Apple announced yesterday that iTunes 11, which has been completely redesigned, will be released some time in October. The update to version 11 is one of the most dramatic redesigns of the venerable media player in recent memory.
iTunes 11 will take many cues from iOS, incorporating a better “edge to edge” experience. Gone is the persistent left bar for viewing playlists and different parts of the iTunes Store. Albums now expand when clicked on, revealing an enlarged and dynamically created background, which iTunes generates from analyzing the colors of album art. Pretty slick.
Along with interface tweaks, Apple has included tighter integration between your music library and the iTunes Store. Expanding an album will give you the option to view the artist’s iTunes store page to purchase more tracks. There will also be recommendations and trending charts to make music discovery easier.
There had been rumors leading up to yesterday’s announcement that Apple would release a streaming radio service that would compete with the likes of Pandora and Spotify. I was disappointed that Apple didn’t announce any streaming features during its keynote.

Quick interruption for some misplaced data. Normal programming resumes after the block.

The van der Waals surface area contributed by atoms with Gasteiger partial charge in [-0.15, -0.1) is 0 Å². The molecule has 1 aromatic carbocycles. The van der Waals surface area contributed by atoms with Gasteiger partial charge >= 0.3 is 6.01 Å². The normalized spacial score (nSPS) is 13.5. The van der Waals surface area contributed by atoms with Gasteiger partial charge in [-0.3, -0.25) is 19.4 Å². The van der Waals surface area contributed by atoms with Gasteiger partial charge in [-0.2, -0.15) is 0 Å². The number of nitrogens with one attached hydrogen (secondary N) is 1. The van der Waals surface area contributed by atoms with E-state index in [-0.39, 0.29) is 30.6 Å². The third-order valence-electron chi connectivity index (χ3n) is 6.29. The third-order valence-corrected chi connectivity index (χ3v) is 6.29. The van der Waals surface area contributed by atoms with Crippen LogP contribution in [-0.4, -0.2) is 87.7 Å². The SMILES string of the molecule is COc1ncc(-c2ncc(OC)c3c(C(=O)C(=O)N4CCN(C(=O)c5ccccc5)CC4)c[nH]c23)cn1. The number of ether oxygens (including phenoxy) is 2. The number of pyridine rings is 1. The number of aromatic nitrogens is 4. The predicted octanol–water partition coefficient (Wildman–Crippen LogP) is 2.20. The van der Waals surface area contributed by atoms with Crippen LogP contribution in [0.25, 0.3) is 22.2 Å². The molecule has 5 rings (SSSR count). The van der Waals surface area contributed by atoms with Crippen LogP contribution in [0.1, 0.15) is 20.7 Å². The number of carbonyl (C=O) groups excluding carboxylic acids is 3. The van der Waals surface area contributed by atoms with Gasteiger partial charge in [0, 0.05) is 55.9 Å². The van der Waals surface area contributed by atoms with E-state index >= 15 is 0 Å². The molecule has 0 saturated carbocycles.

Is iTunes still relevant in a world where streaming radio and subscription music services dominate?
There’s no doubt that iTunes turned the music industry on its head, allowing people the convenience of downloading tracks individually and instantaneously. Music studios were not happy and wanted to lock down every track from the iTunes store with Digital Rights Management (DRM) software, which iTunes implemented until Steve Jobs famously came out against DRM.
Today, tracks purchased from the iTunes store are DRM free, but it almost seems irrelevant now that streaming services like Spotify give users access to its entire library for free. Sure, free users will have to endure ads, but paid users can enjoy Spotify’s entire library ad-free for the low price of $10 per month. Consumers can either pay $10 for a single album in iTunes or pay $10 per month to have access to an entire library of music. The choice seems obvious.
But then again, iTunes and Spotify are different beasts. iTunes plays videos and is the media manager for your iOS devices, giving it much more functionality. iTunes, then, is a great media player for your local content while Spotify is exclusively a music player and streaming service.
Both will allow you to create playlists and share via social networks but Spotify does it better, allowing you to see what your friends are currently playing or have played in a live ticker. While it’s nice that Apple has included Facebook and Twitter sharing, it just can’t compare with Spotify’s social offerings.
iTunes’ tighter integration between local music and the iTunes store tries to improve music discovery but it just falls flat on its face. Without a streaming radio/subscription service or more fleshed out social features, iTunes fails to adapt to a music industry which it helped create. If Apple doesn’t announce useful social features and streaming radio, iTunes may become a burden of a piece of software software that iOS users have to use instead of want to use.